Like The Polar Express (2004) and Beowulf (2007), this film uses computer-generated animation based in large part on motion capture of live actors (which explains why the credits this animated film include stunt performers).
This is of course an adaptation of the famous comic strip and later comic book series created by Belgian artist and writer Remi Georges (1907–1983), better known by his pen name Hergé. More precisely, it’s an adaptation of the English-language version of the comic, which differs a little from the French original among other things in making Tintin a resident of England rather than Belgium and using different names for many of the characters.
Director Stephen Spielberg and Hergé were fans of one another’s work, and Spielberg actually acquired the rights to make a Tintin movie while Hergé was still alive. An animated version of Hergé himself is the first character seen in the movie. Spielberg’s original intent was to make a live-action film, but Peter Jackson (whose company supplied much of the technology and expertise) reportedly convinced him that CGI would be more liberating in terms of what could be accomplished. In fact, some scenes are so full of complex, extremely rapid action that it’s nearly impossible to tell what’s going on except in general outline.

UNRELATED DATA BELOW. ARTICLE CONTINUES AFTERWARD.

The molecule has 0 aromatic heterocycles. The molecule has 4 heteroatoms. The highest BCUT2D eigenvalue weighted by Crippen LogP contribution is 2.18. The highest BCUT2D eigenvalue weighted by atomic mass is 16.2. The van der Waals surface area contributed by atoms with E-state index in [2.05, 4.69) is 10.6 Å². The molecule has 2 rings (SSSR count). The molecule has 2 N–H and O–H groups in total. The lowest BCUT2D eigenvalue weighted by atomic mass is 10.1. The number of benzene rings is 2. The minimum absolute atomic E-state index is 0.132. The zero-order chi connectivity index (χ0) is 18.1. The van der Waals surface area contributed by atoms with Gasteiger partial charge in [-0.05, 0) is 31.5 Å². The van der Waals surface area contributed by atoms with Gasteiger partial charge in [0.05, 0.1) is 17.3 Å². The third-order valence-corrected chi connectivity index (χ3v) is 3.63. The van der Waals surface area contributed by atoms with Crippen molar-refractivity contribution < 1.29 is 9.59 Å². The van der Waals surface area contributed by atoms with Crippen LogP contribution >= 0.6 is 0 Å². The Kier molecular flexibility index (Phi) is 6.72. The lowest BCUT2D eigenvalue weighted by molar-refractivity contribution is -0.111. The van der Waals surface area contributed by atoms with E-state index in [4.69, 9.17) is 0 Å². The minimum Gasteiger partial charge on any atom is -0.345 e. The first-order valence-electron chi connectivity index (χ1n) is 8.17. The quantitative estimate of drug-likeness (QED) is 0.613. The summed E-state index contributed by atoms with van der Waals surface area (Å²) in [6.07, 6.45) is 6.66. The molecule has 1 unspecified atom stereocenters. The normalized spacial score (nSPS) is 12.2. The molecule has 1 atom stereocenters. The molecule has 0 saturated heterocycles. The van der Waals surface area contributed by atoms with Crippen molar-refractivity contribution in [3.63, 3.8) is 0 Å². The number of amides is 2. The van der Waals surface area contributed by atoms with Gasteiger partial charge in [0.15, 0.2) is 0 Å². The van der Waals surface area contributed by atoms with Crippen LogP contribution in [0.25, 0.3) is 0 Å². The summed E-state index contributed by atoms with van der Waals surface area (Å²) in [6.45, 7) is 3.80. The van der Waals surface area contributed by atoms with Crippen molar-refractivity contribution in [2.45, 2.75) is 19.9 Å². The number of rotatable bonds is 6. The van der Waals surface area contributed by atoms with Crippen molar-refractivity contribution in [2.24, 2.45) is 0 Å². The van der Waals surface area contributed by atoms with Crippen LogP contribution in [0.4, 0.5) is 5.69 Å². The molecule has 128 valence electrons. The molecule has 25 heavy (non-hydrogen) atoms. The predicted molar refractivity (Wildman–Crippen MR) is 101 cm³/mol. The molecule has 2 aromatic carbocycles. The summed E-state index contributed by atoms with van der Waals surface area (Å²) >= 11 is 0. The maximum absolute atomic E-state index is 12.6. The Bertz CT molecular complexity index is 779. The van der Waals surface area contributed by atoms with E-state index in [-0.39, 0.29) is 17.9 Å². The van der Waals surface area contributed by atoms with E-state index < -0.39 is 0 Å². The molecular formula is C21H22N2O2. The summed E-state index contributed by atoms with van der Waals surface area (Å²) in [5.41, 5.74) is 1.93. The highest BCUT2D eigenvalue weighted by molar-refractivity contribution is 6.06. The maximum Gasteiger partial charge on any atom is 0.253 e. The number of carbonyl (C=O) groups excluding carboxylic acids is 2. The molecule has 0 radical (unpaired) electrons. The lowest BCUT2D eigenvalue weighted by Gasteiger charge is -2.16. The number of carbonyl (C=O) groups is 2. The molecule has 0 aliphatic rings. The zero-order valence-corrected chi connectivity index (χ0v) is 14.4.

Tintin is a young journalist and adventurer whose purchase of a model ship gets him into his latest series of narrow scrapes. The story is taken from three of Tintin’s book-length adventures, including the one in which he first meets series regular Captain Haddock, a merchant seaman who drinks far too much but is otherwise capable and loyal. The captain and Tintin’s dog, a white fox terrier named Snowy (Milou in the original), contribute comedic bits as well as their own derring-do, along with incompetent detectives Thompson and Thomson (né DuPont and DuPond).
It’s not deep, but it’s a lot of fun and possibly Spielberg’s best action film since Raiders of the Lost Ark.by